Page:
Change is an unavoidable constant in our lives. In our personal lives change can be major – such as getting married, moving house, ending a relationship or committing to a course of study. Or relatively small and insignificant.

At work we may experience change through our jobs or roles changing. Our organisations undergo restructures and set new strategies.  New systems, processes and changes in responsibility are common. Even new colleagues bring new dynamics.  

Some people actively welcome change.  Perhaps those most in control of it will find it energising and exciting.  For most, who have less control or none at all, it can be at the very least unsettling and often highly stressful. This tests our mental wellbeing and we need to know how to stay personally resilient and cope with any setbacks change throws at us. We need to learn to adjust.   

Having started my new position as Director of HR and Training for Pick Everard five months ago I've experienced a high level of change myself during these past few months. And of course so has my team. Discussion of change, and how we can cope better with it has become an important conversation across the team. 

John Fisher's Personal Transition Curve (2012) shows how we move through different feelings and stages when facing a change.  How we travel through this varies from person to person.  Indeed, across our HR team we're discussing how we often move back and forth between stages - from anxiety, to acceptance, on to excitement, then back in to fear or threat!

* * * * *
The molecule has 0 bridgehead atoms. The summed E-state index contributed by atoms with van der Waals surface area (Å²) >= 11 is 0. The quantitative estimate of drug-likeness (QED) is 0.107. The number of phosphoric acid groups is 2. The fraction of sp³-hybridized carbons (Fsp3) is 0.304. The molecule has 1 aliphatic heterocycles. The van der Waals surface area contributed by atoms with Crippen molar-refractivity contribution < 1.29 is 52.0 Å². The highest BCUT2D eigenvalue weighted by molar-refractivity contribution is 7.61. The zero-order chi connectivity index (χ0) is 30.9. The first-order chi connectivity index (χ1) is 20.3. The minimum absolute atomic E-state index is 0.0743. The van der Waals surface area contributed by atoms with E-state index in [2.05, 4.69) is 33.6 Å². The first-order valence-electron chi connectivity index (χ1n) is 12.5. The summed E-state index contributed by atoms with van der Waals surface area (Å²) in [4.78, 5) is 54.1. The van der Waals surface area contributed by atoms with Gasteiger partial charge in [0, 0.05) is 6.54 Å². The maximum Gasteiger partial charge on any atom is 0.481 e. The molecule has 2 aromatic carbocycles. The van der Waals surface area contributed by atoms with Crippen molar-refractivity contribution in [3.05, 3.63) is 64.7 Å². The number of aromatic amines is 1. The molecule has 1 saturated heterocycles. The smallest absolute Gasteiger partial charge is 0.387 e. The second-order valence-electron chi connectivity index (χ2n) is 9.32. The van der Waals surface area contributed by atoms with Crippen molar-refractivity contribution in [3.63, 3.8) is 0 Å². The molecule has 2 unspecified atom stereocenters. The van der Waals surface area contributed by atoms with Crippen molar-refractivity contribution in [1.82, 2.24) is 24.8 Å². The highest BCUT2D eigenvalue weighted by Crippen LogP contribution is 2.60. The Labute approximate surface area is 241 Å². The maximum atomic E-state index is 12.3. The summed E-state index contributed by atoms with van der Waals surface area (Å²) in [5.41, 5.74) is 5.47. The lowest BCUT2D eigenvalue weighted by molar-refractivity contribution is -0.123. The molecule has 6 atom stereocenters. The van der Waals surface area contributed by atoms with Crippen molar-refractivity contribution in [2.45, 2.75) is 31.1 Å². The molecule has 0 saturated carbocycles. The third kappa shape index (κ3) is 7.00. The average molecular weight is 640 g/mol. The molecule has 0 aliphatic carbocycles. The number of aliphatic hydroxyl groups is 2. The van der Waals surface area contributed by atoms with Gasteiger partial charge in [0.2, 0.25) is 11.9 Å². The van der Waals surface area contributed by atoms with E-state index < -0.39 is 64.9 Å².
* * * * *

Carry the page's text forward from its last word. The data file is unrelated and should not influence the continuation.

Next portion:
I share here some advice on how to better cope with change and become more ready for it:  

Get inquisitive: research an upcoming change. Often, stress can develop out of fear of what is unknown. When we're well-informed about a change, it may be easier to face.  Ask questions, seek to understand it.  

Consider how much you can control.  Can you have a say in the change?  Is there a way that you can have some influence and involvement.  This way, the change won't be done to you but with you.  

Look after yourself: physically and mentally health. Being healthy in mind and body may make it easier to cope with changes in life. Sleeping well, exercising, and eating nutritional foods regularly may all be beneficial in improving both physical and mental health. Take time to relax.

Stay positive and look for opportunity: While the positive aspects of a situation might not be obvious to begin with, it’s worth seeking them out – no matter how small they might be.  If you're facing worries or barriers consider an action plan or one step forward for overcoming them.  

Recognise where you are in the transition curve:  Reflect on and talk about where you are in the transition curve.  Consider what you need right now.  If you're in a difficult place develop coping strategies and recognise you will move forward.  

Limit how much change you experience at one time: Where you can, keep a sense of routine and normality in other areas of your life.